My mom brought to my attention that I should repeat this recipe and share it with everyone just in time for the holidays. She was right. This recipe is excellent, and best of all, makes your cooking skills look so much more impressive than they need to be for this recipe.
They’re fancy, they’re delicious, and this recipe makes a ton of treats that would look super cute wrapped up and given away in a tin. And you can do whatever you want to the toppings.
And healthy? Not so much. Healthy for your friendships, maybe. And definitely your relationship with your husband. So make these, eat a few, and give the rest away.
Walnut and Almond Rocha (from A Passion for Chocolate)
- 2 C butter ( you heard me right–four sticks of butter, baby)
- 2 C sugar
- 2 T light-colored corn syrup
- 1/3 C water
- 1 3/4-2 C chocolate chips (whatever kind you want–dark, white, milk)
- 1 C toppings–I used 1/2 C each raw walnuts and almonds, roughly chopped
This recipe is easiest if you have a candy thermometer to clip to the side of your pan. I use an awesome meat thermometer that my sister Erin gave me, but even without a thermometer you can make this recipe. Ask my other sister, Kristen. She did it for a party–and boys snuck home pieces of rocha in their pockets.
Cover a cookie sheet (16″ x 14″) with foil (even the edges) and set aside. Melt the butter in a large pot over medium heat.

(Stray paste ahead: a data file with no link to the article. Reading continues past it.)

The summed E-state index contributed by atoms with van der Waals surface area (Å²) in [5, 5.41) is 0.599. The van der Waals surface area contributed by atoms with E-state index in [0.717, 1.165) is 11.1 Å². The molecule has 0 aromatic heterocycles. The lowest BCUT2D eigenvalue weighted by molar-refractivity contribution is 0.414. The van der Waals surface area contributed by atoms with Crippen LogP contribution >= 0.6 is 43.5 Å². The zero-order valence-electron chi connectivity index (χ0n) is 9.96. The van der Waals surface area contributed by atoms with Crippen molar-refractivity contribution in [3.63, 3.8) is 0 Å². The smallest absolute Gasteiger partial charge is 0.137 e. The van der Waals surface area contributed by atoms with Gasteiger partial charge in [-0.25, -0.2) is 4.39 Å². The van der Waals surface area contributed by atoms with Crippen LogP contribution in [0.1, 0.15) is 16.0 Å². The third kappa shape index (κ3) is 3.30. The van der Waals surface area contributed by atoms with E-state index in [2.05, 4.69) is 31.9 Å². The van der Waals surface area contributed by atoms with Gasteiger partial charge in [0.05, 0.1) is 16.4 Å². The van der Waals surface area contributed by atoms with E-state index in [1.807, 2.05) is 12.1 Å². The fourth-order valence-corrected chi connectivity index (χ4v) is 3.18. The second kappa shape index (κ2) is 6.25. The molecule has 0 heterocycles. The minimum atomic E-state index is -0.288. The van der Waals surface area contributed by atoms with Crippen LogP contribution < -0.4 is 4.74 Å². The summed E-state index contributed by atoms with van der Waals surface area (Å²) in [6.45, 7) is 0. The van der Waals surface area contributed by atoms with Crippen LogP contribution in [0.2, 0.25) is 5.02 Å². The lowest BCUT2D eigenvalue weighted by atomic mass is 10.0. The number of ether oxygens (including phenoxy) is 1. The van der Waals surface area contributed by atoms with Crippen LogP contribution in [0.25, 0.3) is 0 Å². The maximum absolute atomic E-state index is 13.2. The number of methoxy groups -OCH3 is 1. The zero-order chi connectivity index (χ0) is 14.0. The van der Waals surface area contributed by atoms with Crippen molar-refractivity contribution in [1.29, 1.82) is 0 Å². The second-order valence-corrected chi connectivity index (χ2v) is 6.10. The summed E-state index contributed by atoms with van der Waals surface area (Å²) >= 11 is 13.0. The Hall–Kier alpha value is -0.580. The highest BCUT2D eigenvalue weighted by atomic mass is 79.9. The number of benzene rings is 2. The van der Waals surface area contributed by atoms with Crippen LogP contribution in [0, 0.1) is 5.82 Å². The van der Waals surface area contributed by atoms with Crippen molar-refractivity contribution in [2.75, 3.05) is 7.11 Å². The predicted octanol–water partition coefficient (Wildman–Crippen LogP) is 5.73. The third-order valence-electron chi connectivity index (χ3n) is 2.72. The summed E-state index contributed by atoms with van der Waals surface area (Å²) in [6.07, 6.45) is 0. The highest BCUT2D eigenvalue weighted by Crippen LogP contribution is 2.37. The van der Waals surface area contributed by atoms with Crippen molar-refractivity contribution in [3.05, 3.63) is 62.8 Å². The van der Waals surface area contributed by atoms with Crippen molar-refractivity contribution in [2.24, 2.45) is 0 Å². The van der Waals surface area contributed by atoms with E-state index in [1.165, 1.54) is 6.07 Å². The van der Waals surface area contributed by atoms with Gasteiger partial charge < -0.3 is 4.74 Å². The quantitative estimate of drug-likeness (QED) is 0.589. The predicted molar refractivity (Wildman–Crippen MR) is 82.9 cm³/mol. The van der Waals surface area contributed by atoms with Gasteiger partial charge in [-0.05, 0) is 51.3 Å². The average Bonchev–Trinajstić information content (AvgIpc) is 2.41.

Add the sugar, corn syrup, and water and bring to a boil, turning up the heat a bit to medium high.
Keep stirring, and the mixture will thicken as it continues to boil. Let it go for about 15-20 minutes, until it reaches 290 degrees. If you don’t have a thermometer, you can test it to make sure you still got to the “soft-crack” stage. Drip a bit of toffee on to a dish (or dip a spoon into the mixture), and it should harden as it cools. Careful touching it, ’cause 290 degrees is freakin’ hot.
Once the toffee has reached the right temperature, pour it on the baking sheet and spread it into an even layer. Let it sit for five minutes until the top has set (it will still be hot!).
Sprinkle the chocolate chips evenly over the top of the toffee. This is my favorite part–because the toffee is still hot, the chips will get all shiny and melty after a few minutes, and you can gently spread them into a smooth chocolate layer over the top of the toffee.
Sprinkle with toppings of your choice (I added some sprinkles for some festivity), and press them lightly into the chocolate.
That’s it! Now set the rocha aside for a few hours until it cools completely. You can then flip it, peel away the foil, and break it into pieces–the more uneven, the better.
Looks prettier that way.
These taste so decadent, and I have yet to meet someone who doesn’t
like love them.. The buttery toffee crunches so satisfyingly (is that a word?), and the chocolate layer with nuts–oh man. Last year I made a Christmas version with crushed candy canes instead of nuts, and I’ll definitely be doing that again this year.
An impressive party snack or hostess gift, too, when you toss them into a bakery bag from the dollar store (that’s my secret!). And some of this will hopefully survive the next few days to make it home to my parents’ for Thanksgiving.
What’s your go-to holiday snack?
And cat owners out there–I need help! I think Henry has gotten bored lately, and he’s been terrorizing us by jumping all over every surface we have, knocking things over (and breaking them), pushing pictures around on the wall, and generally being the world’s worst cat. How can I entertain him? (Please say buy him a kitten friend–Fritz needs proof!).